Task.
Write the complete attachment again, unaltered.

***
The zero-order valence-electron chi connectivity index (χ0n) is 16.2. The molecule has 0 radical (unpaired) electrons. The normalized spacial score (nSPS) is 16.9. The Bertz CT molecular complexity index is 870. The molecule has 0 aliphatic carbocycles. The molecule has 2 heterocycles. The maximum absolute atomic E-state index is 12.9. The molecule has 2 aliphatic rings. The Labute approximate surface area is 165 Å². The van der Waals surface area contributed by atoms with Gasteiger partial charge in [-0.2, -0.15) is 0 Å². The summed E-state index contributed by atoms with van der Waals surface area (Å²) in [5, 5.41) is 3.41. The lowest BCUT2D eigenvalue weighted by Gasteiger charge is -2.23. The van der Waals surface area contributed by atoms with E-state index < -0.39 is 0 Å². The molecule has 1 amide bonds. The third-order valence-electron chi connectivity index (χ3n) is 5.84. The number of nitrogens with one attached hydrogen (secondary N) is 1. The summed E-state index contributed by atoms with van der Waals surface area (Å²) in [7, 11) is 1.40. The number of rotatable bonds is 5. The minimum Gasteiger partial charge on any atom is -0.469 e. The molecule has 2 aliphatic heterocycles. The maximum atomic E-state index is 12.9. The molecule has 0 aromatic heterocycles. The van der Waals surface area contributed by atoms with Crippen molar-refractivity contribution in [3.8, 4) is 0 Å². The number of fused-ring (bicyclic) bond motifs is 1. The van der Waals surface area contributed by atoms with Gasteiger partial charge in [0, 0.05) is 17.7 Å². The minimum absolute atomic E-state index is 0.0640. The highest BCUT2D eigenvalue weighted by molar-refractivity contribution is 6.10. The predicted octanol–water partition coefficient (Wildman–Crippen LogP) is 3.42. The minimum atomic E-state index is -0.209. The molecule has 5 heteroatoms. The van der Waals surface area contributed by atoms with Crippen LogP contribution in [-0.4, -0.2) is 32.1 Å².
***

The zero-order valence-electron chi connectivity index (χ0n) is 16.2. The molecule has 0 radical (unpaired) electrons. The normalized spacial score (nSPS) is 16.9. The Bertz CT molecular complexity index is 870. The molecule has 0 aliphatic carbocycles. The molecule has 2 heterocycles. The maximum absolute atomic E-state index is 12.9. The molecule has 2 aliphatic rings. The Labute approximate surface area is 165 Å². The van der Waals surface area contributed by atoms with Gasteiger partial charge in [-0.2, -0.15) is 0 Å². The summed E-state index contributed by atoms with van der Waals surface area (Å²) in [5, 5.41) is 3.41. The lowest BCUT2D eigenvalue weighted by Gasteiger charge is -2.23. The van der Waals surface area contributed by atoms with E-state index < -0.39 is 0 Å². The molecule has 1 amide bonds. The third-order valence-electron chi connectivity index (χ3n) is 5.84. The number of nitrogens with one attached hydrogen (secondary N) is 1. The summed E-state index contributed by atoms with van der Waals surface area (Å²) in [7, 11) is 1.40. The number of rotatable bonds is 5. The minimum Gasteiger partial charge on any atom is -0.469 e. The molecule has 2 aliphatic heterocycles. The maximum atomic E-state index is 12.9. The molecule has 0 aromatic heterocycles. The van der Waals surface area contributed by atoms with Crippen molar-refractivity contribution in [3.8, 4) is 0 Å². The number of fused-ring (bicyclic) bond motifs is 1. The van der Waals surface area contributed by atoms with Gasteiger partial charge in [0, 0.05) is 17.7 Å². The minimum absolute atomic E-state index is 0.0640. The highest BCUT2D eigenvalue weighted by molar-refractivity contribution is 6.10. The predicted octanol–water partition coefficient (Wildman–Crippen LogP) is 3.42. The minimum atomic E-state index is -0.209. The molecule has 5 heteroatoms. The van der Waals surface area contributed by atoms with Crippen LogP contribution in [-0.4, -0.2) is 32.1 Å².